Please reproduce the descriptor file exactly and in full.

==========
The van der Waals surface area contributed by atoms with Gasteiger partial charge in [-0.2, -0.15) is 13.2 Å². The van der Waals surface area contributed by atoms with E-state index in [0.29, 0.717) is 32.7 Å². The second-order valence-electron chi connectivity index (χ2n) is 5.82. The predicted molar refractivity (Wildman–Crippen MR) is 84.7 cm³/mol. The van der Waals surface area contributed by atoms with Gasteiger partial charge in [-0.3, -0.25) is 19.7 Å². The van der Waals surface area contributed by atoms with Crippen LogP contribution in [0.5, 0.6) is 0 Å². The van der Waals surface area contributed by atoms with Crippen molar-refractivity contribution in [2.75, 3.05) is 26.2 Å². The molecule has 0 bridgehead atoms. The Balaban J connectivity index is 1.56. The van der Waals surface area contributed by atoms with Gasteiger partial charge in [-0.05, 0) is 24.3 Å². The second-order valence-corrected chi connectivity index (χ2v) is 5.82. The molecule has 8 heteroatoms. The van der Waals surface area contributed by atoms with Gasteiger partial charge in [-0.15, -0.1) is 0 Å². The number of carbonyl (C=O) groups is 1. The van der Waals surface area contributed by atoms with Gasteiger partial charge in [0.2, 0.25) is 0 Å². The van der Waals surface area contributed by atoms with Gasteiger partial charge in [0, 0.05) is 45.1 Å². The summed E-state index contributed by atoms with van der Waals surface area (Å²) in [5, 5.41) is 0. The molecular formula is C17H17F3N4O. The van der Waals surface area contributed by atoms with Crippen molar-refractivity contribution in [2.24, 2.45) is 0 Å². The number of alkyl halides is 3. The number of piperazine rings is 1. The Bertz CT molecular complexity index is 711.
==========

The van der Waals surface area contributed by atoms with Gasteiger partial charge in [-0.2, -0.15) is 13.2 Å². The van der Waals surface area contributed by atoms with E-state index in [0.29, 0.717) is 32.7 Å². The second-order valence-electron chi connectivity index (χ2n) is 5.82. The predicted molar refractivity (Wildman–Crippen MR) is 84.7 cm³/mol. The van der Waals surface area contributed by atoms with Gasteiger partial charge in [-0.3, -0.25) is 19.7 Å². The van der Waals surface area contributed by atoms with Crippen LogP contribution in [0.5, 0.6) is 0 Å². The van der Waals surface area contributed by atoms with Crippen molar-refractivity contribution in [2.75, 3.05) is 26.2 Å². The molecule has 0 bridgehead atoms. The Balaban J connectivity index is 1.56. The van der Waals surface area contributed by atoms with Gasteiger partial charge in [-0.05, 0) is 24.3 Å². The second-order valence-corrected chi connectivity index (χ2v) is 5.82. The molecule has 8 heteroatoms. The van der Waals surface area contributed by atoms with Gasteiger partial charge in [-0.15, -0.1) is 0 Å². The number of carbonyl (C=O) groups is 1. The van der Waals surface area contributed by atoms with Gasteiger partial charge in [0.2, 0.25) is 0 Å². The van der Waals surface area contributed by atoms with Gasteiger partial charge in [0, 0.05) is 45.1 Å². The summed E-state index contributed by atoms with van der Waals surface area (Å²) in [5, 5.41) is 0. The molecular formula is C17H17F3N4O. The van der Waals surface area contributed by atoms with Crippen molar-refractivity contribution in [2.24, 2.45) is 0 Å². The number of alkyl halides is 3. The number of piperazine rings is 1. The Bertz CT molecular complexity index is 711.